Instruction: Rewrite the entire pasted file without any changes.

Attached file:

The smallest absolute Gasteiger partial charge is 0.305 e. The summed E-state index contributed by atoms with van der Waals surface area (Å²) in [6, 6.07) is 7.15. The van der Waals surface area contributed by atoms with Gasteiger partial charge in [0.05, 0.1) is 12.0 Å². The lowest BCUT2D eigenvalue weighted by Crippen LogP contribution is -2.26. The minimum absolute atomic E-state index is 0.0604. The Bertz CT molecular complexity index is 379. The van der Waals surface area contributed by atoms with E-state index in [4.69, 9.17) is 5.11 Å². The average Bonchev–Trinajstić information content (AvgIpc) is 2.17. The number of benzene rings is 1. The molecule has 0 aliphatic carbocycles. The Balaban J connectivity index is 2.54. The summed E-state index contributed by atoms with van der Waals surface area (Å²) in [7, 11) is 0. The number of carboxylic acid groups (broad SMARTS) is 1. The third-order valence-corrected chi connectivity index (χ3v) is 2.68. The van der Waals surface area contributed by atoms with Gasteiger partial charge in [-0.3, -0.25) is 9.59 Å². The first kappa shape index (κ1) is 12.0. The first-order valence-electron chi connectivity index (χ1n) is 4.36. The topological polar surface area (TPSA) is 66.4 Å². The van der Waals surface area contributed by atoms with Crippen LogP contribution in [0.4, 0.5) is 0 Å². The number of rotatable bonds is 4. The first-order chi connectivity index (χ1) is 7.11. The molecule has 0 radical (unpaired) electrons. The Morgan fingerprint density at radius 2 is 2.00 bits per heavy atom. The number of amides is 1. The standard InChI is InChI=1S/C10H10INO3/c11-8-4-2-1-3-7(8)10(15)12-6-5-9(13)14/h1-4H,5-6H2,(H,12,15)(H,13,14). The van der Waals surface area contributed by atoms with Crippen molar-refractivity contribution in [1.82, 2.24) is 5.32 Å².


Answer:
The smallest absolute Gasteiger partial charge is 0.305 e. The summed E-state index contributed by atoms with van der Waals surface area (Å²) in [6, 6.07) is 7.15. The van der Waals surface area contributed by atoms with Gasteiger partial charge in [0.05, 0.1) is 12.0 Å². The lowest BCUT2D eigenvalue weighted by Crippen LogP contribution is -2.26. The minimum absolute atomic E-state index is 0.0604. The Bertz CT molecular complexity index is 379. The van der Waals surface area contributed by atoms with E-state index in [4.69, 9.17) is 5.11 Å². The average Bonchev–Trinajstić information content (AvgIpc) is 2.17. The number of benzene rings is 1. The molecule has 0 aliphatic carbocycles. The Balaban J connectivity index is 2.54. The summed E-state index contributed by atoms with van der Waals surface area (Å²) in [7, 11) is 0. The number of carboxylic acid groups (broad SMARTS) is 1. The third-order valence-corrected chi connectivity index (χ3v) is 2.68. The van der Waals surface area contributed by atoms with Gasteiger partial charge in [-0.3, -0.25) is 9.59 Å². The first kappa shape index (κ1) is 12.0. The first-order valence-electron chi connectivity index (χ1n) is 4.36. The topological polar surface area (TPSA) is 66.4 Å². The van der Waals surface area contributed by atoms with Crippen LogP contribution in [0.4, 0.5) is 0 Å². The number of rotatable bonds is 4. The first-order chi connectivity index (χ1) is 7.11. The molecule has 0 radical (unpaired) electrons. The Morgan fingerprint density at radius 2 is 2.00 bits per heavy atom. The number of amides is 1. The standard InChI is InChI=1S/C10H10INO3/c11-8-4-2-1-3-7(8)10(15)12-6-5-9(13)14/h1-4H,5-6H2,(H,12,15)(H,13,14). The van der Waals surface area contributed by atoms with Crippen molar-refractivity contribution in [1.82, 2.24) is 5.32 Å².